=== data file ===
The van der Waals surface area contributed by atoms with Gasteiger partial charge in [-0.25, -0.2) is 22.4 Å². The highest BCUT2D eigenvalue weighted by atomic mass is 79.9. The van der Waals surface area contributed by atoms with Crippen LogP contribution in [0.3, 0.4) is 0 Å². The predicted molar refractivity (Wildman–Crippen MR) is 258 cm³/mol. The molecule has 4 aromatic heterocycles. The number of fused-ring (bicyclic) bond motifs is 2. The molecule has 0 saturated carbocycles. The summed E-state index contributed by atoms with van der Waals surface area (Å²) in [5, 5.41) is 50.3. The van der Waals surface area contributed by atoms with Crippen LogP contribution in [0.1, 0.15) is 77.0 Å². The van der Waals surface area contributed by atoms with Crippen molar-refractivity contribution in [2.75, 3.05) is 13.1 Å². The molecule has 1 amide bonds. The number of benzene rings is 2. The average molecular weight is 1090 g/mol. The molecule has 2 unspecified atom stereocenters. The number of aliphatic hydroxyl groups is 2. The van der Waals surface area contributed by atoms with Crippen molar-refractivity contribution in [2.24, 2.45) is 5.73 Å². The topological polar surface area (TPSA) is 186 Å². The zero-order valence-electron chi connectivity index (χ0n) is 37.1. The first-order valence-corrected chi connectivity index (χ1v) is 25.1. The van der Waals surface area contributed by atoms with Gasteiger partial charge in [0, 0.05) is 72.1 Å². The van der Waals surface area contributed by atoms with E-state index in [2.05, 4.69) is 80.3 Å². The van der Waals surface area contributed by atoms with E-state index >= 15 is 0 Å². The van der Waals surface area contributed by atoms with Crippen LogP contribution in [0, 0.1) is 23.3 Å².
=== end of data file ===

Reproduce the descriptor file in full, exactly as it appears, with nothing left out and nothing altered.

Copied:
The van der Waals surface area contributed by atoms with Gasteiger partial charge in [-0.25, -0.2) is 22.4 Å². The highest BCUT2D eigenvalue weighted by atomic mass is 79.9. The van der Waals surface area contributed by atoms with Crippen LogP contribution in [0.3, 0.4) is 0 Å². The predicted molar refractivity (Wildman–Crippen MR) is 258 cm³/mol. The molecule has 4 aromatic heterocycles. The number of fused-ring (bicyclic) bond motifs is 2. The molecule has 0 saturated carbocycles. The summed E-state index contributed by atoms with van der Waals surface area (Å²) in [5, 5.41) is 50.3. The van der Waals surface area contributed by atoms with Crippen LogP contribution in [0.1, 0.15) is 77.0 Å². The van der Waals surface area contributed by atoms with Crippen molar-refractivity contribution in [2.75, 3.05) is 13.1 Å². The molecule has 1 amide bonds. The number of benzene rings is 2. The average molecular weight is 1090 g/mol. The molecule has 2 unspecified atom stereocenters. The number of aliphatic hydroxyl groups is 2. The van der Waals surface area contributed by atoms with Crippen molar-refractivity contribution in [2.24, 2.45) is 5.73 Å². The topological polar surface area (TPSA) is 186 Å². The zero-order valence-electron chi connectivity index (χ0n) is 37.1. The first-order valence-corrected chi connectivity index (χ1v) is 25.1. The van der Waals surface area contributed by atoms with Gasteiger partial charge in [0, 0.05) is 72.1 Å². The van der Waals surface area contributed by atoms with E-state index in [2.05, 4.69) is 80.3 Å². The van der Waals surface area contributed by atoms with E-state index >= 15 is 0 Å². The van der Waals surface area contributed by atoms with Crippen LogP contribution in [0, 0.1) is 23.3 Å².